Israel has frozen it’s cooperation with UNESCO a day after the UN cultural agency adopted a draft resolution that Israel says denies Judaism’s connections to the religion’s holiest sites.
The site is known as the Temple Mount to Jews and Haram al-Sharif to Muslims.
UNESCO adopted a draft resolution that strongly condemned “the escalating Israeli aggression and illegal measures against the freedom of worship and Muslims’ access to the holy site in the occupied Old City of Jerusalem al-Quds.
While acknowledging the “importance of the Old City of Jerusalem and its walls for the three monotheistic religions”, the document referred to the sacred hilltop only by it’s Islamic name “al-Aqsa Mosque/al-Haram al-Sharif” (meaningNoble Sanctuary).
Israeli Prime Minister Benjamin Netanyahu called draft resolution ‘absurd’ as Israelis saw the language as being the latest example of UN ‘bias’
Press TV reports:
On Thursday, UNESCO adopted a draft resolution that strongly condemned “the escalating Israeli aggression and illegal measures against… the freedom of worship and Muslims’ access to their holy site al-Aqsa Mosque/al-Haram al-Sharif,” (also known as the Temple Mount) compound in the occupied Old City of Jerusalem al-Quds.
UNESCO called on “Israel, the occupying power, to respect the historic status quo and to immediately stop these measures.”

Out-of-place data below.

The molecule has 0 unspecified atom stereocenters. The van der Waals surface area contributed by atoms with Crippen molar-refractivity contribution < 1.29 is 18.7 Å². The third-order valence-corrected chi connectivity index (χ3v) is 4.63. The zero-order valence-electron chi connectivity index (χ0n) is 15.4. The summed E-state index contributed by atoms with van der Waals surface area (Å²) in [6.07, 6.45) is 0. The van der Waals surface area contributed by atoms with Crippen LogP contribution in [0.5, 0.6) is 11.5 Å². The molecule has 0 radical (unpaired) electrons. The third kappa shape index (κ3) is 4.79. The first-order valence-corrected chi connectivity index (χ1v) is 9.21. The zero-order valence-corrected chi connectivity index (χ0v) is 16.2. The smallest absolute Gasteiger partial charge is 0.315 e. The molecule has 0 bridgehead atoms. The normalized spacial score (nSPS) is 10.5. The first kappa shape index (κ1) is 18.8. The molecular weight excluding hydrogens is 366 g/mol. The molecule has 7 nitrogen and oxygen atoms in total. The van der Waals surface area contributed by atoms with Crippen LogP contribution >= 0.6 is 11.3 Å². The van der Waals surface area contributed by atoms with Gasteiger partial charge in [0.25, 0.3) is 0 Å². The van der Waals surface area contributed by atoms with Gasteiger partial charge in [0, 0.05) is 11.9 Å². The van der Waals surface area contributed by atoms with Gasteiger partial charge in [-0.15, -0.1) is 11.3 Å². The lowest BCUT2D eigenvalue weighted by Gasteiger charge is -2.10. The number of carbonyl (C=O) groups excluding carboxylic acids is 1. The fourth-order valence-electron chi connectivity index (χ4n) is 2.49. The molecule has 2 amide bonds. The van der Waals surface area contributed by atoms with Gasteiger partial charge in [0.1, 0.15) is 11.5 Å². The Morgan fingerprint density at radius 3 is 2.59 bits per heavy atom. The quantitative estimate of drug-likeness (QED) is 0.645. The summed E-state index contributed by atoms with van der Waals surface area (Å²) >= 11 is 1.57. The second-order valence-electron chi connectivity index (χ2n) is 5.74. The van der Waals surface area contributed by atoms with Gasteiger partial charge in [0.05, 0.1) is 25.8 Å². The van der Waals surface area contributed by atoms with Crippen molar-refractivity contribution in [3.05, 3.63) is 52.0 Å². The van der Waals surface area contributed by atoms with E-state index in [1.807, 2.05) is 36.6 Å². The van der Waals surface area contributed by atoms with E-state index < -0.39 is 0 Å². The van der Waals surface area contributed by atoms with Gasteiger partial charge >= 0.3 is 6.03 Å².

The UN body also condemned the “continuous storming of Haram al-Sharif by the Israeli right-wing extremists and uniformed forces.”
The draft resolution, which aimed to “safeguard the Palestinian cultural heritage and the distinctive character of east Jerusalem,” has infuriated the Israeli officials.
“I have notified the Israel National Commission for UNESCO to suspend all professional activities with the international organization,” Israeli regime Education Minister Naftali Bennett wrote in a letter sent to UNESCO Director General Irina Bokova.
UNESCO had no immediate comment on the Israeli regime’s reactionary move.
Twenty-four countries, including Algeria, Brazil, China, Iran, Russia and South Africa, voted in favor of the UNESCO resolution on Thursday, while the United States, Britain, Germany, the Netherlands, Lithuania and Estonia opposed it.
A total of 26 countries, including Albania, Argentina, France, Greece, Japan, South Korea, Spain and Sweden abstained from the vote. Serbia and Turkmenistan were absent.
The occupied territories have already been the scene of increased tensions ever since Israeli forces imposed restrictions on the entry of Palestinian worshipers into the al-Aqsa Mosque compound in East Jerusalem al-Quds in August 2015.
Nearly 250 Palestinians have lost their lives at the hands of Israeli forces since the beginning of last October.
Israeli regime forces occupied east Jerusalem al-Quds during the 1967 war and later annexed it, declaring the whole city its indivisible capital despite outcry by the international community.
For Palestinians, east Jerusalem al-Quds is the capital of their promised future state.
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